Who doesn’t want to visit a five-star restaurant or stay at a five-star hotel? Everyone? According to new research from ConsumerAffairs, that’s not necessarily the case.

The organization’s recent survey says review content is actually more important than star ratings. While star ratings still matter, surveyed consumers showed a stronger likelihood to purchase a product or service even when the star rating was as low as one star, as long as the review content indicated a positive experience.

Empty stars lack value

Are five-star ratings really good for your business?

While five stars still seem to matter when referring to restaurants and hotels (on average, a 4.5-star rating tends to return the best results), ConsumerAffairs research suggests they aren’t necessarily the most helpful tools for the average business. In fact, they call them “empty,” meaning without any meat to back up the review, each star’s significance fades.

In the ConsumerAffairs study, 60 percent of participants say they pay more attention to customer comments than to star ratings. Only 11 percent of consumers pay more attention to star ratings, and more than one-fourth (29 percent) say they balance star ratings with review content for a more complete picture. And it’s the younger consumers who are more skeptical and need more review content to make up their minds.

When ConsumerAffairs asked consumers directly how important star ratings were in their purchasing decisions, the majority (57 percent) chose “somewhat” to “not at all.” This makes it clear that star ratings do matter, but they are not the primary factor for most consumers in choosing a brand.

Following up that line of thinking, ConsumerAffairs asked survey participants an open-ended question on what was more important than star ratings in helping them choose a brand, and “reviews” was the most frequent — more than three times the second factor. Review-related elements, such as customer experience stories, were also mentioned.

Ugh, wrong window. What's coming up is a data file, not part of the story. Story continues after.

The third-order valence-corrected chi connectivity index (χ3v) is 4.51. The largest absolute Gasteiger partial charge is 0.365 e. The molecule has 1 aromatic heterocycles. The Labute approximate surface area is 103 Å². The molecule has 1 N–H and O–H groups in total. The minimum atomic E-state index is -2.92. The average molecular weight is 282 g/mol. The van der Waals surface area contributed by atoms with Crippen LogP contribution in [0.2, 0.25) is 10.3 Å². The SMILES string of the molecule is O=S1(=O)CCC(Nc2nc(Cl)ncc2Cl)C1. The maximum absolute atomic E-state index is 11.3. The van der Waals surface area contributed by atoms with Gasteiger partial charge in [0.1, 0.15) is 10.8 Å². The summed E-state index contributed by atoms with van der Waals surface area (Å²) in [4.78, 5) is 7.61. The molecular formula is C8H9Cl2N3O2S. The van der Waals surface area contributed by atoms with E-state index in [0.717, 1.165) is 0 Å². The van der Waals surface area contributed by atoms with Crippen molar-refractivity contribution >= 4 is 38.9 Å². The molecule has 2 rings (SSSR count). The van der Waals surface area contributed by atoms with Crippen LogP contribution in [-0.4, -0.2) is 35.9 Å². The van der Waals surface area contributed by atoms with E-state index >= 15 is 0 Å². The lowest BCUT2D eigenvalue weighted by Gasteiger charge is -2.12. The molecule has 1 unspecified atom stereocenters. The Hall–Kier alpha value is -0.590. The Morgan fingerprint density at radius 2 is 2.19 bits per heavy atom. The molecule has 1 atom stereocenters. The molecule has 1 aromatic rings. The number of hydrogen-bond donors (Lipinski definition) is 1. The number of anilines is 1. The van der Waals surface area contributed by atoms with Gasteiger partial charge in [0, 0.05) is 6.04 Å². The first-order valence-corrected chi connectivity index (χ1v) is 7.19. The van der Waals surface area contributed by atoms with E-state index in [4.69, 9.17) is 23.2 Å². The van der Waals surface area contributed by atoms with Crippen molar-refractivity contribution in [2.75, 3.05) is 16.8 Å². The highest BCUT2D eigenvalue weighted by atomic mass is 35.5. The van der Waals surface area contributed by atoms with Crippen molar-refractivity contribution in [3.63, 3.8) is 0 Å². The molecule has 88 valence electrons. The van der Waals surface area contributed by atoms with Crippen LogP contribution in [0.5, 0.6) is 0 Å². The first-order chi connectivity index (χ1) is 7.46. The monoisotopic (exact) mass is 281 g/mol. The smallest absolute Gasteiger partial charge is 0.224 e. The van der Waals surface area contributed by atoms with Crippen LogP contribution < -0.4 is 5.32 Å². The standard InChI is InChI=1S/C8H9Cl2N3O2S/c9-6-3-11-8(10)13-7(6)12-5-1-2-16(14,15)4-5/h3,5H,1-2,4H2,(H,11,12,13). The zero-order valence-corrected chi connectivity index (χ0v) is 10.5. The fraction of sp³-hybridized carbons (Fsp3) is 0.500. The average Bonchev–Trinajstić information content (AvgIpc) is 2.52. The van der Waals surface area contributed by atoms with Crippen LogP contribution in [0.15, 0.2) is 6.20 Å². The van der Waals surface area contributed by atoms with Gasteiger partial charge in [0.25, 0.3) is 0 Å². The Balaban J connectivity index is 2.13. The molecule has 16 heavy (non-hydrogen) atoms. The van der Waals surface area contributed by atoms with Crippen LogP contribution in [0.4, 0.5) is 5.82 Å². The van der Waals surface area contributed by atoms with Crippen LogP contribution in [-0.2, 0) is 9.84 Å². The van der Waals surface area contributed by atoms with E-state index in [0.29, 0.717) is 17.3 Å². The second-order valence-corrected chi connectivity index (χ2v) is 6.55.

Double-edged reviews

Reviews can provide a business with good data and attention in the forms of SEO and marketing strategy, not to mention boost customer count.

But for every good review, there is a chance for a customer to post a bad review. While this may help improve your customer experience in the long run, a business should put in place a system for responding to poor reviews in order to show customers they are listening and addressing feedback. The good news here is that 75 percent of reviews are deemed “fair,” a 2013 Marketing Profs study says.

Don’t have time to manage customer reviews or respond to them? You may want to reconsider. People who actively seek out negative feedback on a company are actually seven times more likely to convert into customers, ConsumerAffairs says. This authenticity of showing slightly less than five-star ratings with response and interaction appears to be a more significant motivator for turning prospects into clients than five-star ratings alone. And as the investment in the service grew, research showed the more customers turned to reviews over just a star rating.